Reader’s Advisory can take some time and is often about asking the right questions. While some students come to the library with a clear picture of what they want to read, more often than not, students have a vague notion of what they are looking for or have no idea at all. Sometimes when students enter the library they have a clear goal in mind, but more often I come across students mindlessly wandering the shelves because they want a book (or have been told they have to get a book), but really have no clue what they are looking for. These students may be in a reading rut and nothing is inspiring them. When I encounter these students, I always start with questions such as: what is the last thing you read that you really enjoyed? What did you like about that book? What didn’t you like about the book? Sometimes the questioning period is short and I have just the right book for the student, but sometimes the process can take much longer with every suggestion I give being turned down. While my role in Reader’s Advisory can be an important one, often the best advisors when it comes to helping students find their next great read is not me, rather it is their peers. While it is important that we as teachers and librarians are reading the books our students are reading and while it is important that we are able to recommend books to students, it is also equally as important that we are creating a culture of reading in our libraries and in our classrooms where our students are sharing the books they love with their peers and where they are engaging in Reader’s Advisory by recommending books to each other.

To read some more great ideas about creating a culture of reading in your school and your classroom, check out Melissa Sethna’s post on the first steps you can take in transforming a culture.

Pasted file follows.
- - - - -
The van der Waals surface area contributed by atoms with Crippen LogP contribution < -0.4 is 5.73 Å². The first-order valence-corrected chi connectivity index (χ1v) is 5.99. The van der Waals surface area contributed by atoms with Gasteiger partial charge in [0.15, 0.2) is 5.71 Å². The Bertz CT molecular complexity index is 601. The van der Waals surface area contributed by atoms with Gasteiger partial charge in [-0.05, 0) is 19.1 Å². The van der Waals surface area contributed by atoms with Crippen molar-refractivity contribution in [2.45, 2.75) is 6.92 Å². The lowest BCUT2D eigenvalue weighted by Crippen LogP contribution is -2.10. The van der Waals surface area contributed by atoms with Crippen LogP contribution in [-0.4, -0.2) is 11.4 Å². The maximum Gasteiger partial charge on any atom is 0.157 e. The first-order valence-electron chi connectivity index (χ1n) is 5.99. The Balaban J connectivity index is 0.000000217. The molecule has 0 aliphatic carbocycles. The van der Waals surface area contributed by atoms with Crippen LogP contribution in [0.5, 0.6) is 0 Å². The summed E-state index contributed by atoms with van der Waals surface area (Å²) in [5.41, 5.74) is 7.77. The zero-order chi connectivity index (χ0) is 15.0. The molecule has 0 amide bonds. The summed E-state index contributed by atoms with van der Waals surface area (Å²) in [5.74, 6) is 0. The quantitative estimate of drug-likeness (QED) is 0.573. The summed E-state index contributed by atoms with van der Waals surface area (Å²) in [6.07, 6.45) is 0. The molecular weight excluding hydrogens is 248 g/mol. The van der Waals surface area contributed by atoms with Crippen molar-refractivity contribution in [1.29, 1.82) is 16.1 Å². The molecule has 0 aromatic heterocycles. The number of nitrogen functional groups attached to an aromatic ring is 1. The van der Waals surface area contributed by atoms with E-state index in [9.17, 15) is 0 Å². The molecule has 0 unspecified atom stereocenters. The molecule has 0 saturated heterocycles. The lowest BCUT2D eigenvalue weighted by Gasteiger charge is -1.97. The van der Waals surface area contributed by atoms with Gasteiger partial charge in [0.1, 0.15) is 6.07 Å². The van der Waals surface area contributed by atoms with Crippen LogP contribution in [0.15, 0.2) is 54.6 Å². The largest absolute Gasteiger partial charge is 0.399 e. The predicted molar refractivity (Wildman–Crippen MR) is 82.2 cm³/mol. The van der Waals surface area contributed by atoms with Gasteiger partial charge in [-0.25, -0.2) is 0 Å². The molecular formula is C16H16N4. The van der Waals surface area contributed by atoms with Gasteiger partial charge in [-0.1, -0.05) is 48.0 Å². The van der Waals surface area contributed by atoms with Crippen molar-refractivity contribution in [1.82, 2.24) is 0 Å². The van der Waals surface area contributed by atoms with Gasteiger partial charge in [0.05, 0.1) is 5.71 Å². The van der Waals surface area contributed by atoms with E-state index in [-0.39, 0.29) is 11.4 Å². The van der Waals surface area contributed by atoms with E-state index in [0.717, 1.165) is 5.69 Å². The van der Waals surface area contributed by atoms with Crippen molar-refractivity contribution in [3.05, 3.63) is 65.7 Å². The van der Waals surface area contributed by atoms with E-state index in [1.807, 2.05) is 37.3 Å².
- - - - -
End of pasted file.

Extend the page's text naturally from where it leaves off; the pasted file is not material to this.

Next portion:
While some of the best Reader’s Advisory between students happens in the casual conversations in the library or in the classroom or in the excited moments when a student just has to share this amazing book he or she has been reading, technology can also help us extend our reading culture beyond the walls of the classroom and the school itself. At our school, we have been using technology in an exciting way to help extend the conversations around books beyond the school walls.

Over the past few years, our English department has been using Biblionasium and Goodreads to broaden our reading community and to help our students engage in discussions about reading and to connect to Reader’s Advisory moments in larger communities.


Some of our Grade 6 and 7 students using Biblionasium to write reviews and recommendations about their favourite books.


With our Grades 6 and 7 students, we have introduced Biblionasium. Biblionasium is a free social book sharing platform for younger students (there is a paid version, but the only real added feature to this version is that it allows you to link your Biblionasium class with your library catalogue). It allows teachers to create online reading communities. At our school, our Grade 6 and 7 students all belong to our online Biblionasium community that has been set up by their English teachers and by myself. On Biblionasium, students can log the books they have read by placing them on their own virtual bookshelves, can write reviews of these books, can place books on the group’s virtual book shelf to allow other students to see them, and they can also recommend books to other students. As well, the teachers in the group can send book recommendations to the whole class or to specific students. Because it is a program designed for elementary students, Biblionasium confines students to the class that was set up by the teachers and students can not interact with other users on the site. This allows students to engage with their classmates in their Biblionasium group, but does not open them up to a larger community of strangers.